In December, when Liz Hanson announced she would be stepping down as leader of the Yukon NDP, much attention turned to Kate White, who was unsure whether she wanted to be the face of the party then.
But that’s changed: the house party leader and “critic of 50 per cent of everything,” she jokes, is running for leader.
White is the first candidate to announce her plans to run.
“There’s been lots of conversations with people since that point, where people are quite keen, and you feel a bit more supported when people are telling you you’d be good at the job, so it just kind of solidified my thoughts about it,” she said.
That support goes two ways, though. Egged on to run for leadership, White said that making it official has been “overwhelming.”
“I’m coming up behind giants,” she said, referring to Hanson’s leadership and her predecessors. “For me, that’s a bit daunting.
“I never saw myself here.”
Before entering politics eight years ago, White was a cooking instructor and life skills coach in corrections. Before that, she worked on mine sites. She’s a journeyman baker. All of this dovetails with her work as a politician, she said, “because I look at issues in a different way.”
And that seems to be working for her. White was reelected in 2016.
“There isn’t a checklist for someone to be a politician, except for ‘do you care’, and that’s what I want to talk about in the next couple of months — is how I see that politics can be different,” White said. “If you care about your community and you care about your neighbours and you care about the territory, then you’re qualified.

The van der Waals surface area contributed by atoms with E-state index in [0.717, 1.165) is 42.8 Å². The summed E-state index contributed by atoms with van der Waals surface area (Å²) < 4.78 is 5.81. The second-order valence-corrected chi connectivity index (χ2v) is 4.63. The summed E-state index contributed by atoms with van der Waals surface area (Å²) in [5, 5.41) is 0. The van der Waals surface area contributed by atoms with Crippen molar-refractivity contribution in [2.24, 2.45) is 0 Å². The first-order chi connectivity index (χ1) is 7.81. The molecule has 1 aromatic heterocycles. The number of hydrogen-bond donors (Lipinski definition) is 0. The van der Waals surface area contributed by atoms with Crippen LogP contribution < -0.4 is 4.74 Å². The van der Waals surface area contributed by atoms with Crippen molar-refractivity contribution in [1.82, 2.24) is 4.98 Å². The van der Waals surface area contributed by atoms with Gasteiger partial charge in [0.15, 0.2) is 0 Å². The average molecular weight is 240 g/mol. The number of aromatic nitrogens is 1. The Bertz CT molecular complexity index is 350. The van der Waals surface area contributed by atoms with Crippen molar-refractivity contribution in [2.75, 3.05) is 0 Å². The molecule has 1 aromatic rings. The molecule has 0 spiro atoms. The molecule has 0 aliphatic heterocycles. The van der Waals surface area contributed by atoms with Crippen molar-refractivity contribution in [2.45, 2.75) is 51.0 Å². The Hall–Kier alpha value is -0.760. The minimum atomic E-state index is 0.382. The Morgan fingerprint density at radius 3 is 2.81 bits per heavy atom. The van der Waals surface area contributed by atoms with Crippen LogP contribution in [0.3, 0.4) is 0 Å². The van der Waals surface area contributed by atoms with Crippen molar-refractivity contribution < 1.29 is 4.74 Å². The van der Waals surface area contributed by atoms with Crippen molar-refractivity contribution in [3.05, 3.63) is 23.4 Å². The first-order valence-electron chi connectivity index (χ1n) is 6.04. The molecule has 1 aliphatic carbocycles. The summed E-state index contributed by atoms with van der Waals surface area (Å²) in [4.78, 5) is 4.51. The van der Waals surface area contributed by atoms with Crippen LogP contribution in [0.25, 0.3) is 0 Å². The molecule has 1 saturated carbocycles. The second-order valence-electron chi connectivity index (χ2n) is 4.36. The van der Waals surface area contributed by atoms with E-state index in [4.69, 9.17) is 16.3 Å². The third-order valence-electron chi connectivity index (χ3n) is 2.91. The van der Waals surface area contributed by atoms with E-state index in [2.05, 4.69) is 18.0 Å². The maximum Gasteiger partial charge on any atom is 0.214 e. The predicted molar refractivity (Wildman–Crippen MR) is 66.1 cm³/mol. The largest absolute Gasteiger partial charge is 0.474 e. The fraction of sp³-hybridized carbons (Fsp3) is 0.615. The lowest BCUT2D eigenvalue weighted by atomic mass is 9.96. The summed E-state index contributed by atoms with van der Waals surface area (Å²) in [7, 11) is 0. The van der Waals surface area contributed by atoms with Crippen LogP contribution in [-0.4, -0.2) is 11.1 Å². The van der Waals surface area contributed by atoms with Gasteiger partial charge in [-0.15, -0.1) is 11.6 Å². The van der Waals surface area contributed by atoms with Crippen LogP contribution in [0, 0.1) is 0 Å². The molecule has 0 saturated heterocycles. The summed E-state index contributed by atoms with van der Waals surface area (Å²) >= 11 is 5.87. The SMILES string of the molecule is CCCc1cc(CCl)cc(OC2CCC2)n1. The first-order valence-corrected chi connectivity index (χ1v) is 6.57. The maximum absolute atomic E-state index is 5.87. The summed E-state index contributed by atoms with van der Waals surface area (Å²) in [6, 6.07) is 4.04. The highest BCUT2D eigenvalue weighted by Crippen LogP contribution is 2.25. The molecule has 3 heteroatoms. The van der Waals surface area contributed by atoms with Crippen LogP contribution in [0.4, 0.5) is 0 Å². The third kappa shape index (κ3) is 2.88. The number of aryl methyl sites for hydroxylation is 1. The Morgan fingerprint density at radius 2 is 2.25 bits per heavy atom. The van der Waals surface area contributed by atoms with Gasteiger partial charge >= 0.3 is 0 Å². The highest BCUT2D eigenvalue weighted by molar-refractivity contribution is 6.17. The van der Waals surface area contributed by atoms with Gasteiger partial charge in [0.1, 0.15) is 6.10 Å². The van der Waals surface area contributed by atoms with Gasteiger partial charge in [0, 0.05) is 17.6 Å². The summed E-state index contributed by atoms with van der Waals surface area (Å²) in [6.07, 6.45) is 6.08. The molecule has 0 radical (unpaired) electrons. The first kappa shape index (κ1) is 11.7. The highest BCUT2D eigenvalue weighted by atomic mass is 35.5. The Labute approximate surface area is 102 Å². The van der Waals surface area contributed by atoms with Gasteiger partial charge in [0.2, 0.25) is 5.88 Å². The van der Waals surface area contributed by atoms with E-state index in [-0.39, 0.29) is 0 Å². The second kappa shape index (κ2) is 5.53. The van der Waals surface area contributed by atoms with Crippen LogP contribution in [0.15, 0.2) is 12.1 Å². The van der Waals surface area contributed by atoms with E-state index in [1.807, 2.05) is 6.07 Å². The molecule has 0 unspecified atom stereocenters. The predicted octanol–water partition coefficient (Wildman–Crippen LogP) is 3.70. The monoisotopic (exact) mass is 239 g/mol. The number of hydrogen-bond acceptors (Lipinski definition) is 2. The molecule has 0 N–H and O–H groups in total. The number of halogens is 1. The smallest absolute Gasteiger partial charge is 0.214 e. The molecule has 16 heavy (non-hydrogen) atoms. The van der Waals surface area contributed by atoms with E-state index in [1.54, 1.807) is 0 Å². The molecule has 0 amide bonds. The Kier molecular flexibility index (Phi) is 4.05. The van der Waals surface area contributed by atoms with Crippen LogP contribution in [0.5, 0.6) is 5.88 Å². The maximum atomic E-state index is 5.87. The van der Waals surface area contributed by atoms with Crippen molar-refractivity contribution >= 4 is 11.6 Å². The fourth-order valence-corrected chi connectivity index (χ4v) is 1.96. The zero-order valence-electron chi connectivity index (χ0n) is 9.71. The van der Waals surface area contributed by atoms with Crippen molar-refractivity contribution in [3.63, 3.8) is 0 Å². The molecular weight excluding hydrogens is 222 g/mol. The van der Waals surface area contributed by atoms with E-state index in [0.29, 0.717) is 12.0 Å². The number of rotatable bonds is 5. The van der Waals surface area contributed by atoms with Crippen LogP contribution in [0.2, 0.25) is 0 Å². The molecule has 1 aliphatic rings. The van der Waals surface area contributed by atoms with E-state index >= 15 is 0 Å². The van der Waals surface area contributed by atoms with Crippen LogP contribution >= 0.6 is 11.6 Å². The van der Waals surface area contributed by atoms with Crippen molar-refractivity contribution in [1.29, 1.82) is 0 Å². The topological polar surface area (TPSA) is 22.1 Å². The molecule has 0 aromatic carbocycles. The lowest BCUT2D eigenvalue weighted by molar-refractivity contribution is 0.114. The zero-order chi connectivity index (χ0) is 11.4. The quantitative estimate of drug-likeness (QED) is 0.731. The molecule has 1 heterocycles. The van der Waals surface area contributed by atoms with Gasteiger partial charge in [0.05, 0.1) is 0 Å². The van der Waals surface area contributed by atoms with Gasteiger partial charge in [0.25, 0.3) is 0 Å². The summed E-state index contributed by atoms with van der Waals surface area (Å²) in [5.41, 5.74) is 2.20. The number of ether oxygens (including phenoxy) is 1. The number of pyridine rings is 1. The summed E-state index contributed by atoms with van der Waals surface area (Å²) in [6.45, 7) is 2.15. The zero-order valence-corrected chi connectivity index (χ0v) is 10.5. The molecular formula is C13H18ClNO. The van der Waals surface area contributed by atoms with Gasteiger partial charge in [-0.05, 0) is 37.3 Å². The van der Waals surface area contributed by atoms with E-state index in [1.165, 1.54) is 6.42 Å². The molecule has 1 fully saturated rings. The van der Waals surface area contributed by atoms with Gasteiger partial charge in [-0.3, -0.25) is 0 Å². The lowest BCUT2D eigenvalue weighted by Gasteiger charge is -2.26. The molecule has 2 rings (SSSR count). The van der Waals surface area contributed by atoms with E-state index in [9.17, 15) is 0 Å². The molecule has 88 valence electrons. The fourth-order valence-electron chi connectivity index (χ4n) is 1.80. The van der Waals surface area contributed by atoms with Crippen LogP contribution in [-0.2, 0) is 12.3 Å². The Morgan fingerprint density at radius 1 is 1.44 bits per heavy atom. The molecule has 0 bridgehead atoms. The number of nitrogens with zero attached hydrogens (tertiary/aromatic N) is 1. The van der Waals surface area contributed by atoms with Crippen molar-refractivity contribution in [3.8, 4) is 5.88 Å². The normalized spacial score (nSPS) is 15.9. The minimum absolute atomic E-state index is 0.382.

“Join me. Let’s check it out, let’s see what’s gonna happen.”
Earning her political stripes wasn’t always easy, White said. She said she originally had imposter syndrome.
“It was overwhelming the amount of learning I had to do. Every time I would go to open my mouth for the first two years, I actually thought I might vomit.”
But it was during a house debate one day, where she hadn’t been prepped, that it dawned on her that she was in control.
“I stopped being afraid, I stopped feeling not confident about what I had to say because I understood, I knew what I was doing, and I think people’s life experiences will affect the decisions they’ll make in the future, or the way they look at issues. Everyone’s is unique, and mine is especially unique,” she said.
The NDP, with third party status, is the dark horse, White said, “so we’ve literally got nothing to lose” when coming up against the current government that doesn’t do anything outside the status quo.
White’s current responsibilities have made it possible for her to develop core set of skills and tackle issues head on. Some of those include affordable housing, healthcare and the environment.
White said becoming party leader wouldn’t change how she does things.
”I will still attend community events, because that’s where you get grounded in truth. What’s going on in the community? Well, you only know if you go. Will I continue to do the direct advocacy that I have? Absolutely. That’s not going to change.”
A vote for NDP leader is slated to occur on May 4 during the party’s convention.
White’s campaign is launching on Feb. 9 at the Old Fire Hall between 5 and 9 p.m.
Contact Julien Gignac at firstname.lastname@example.org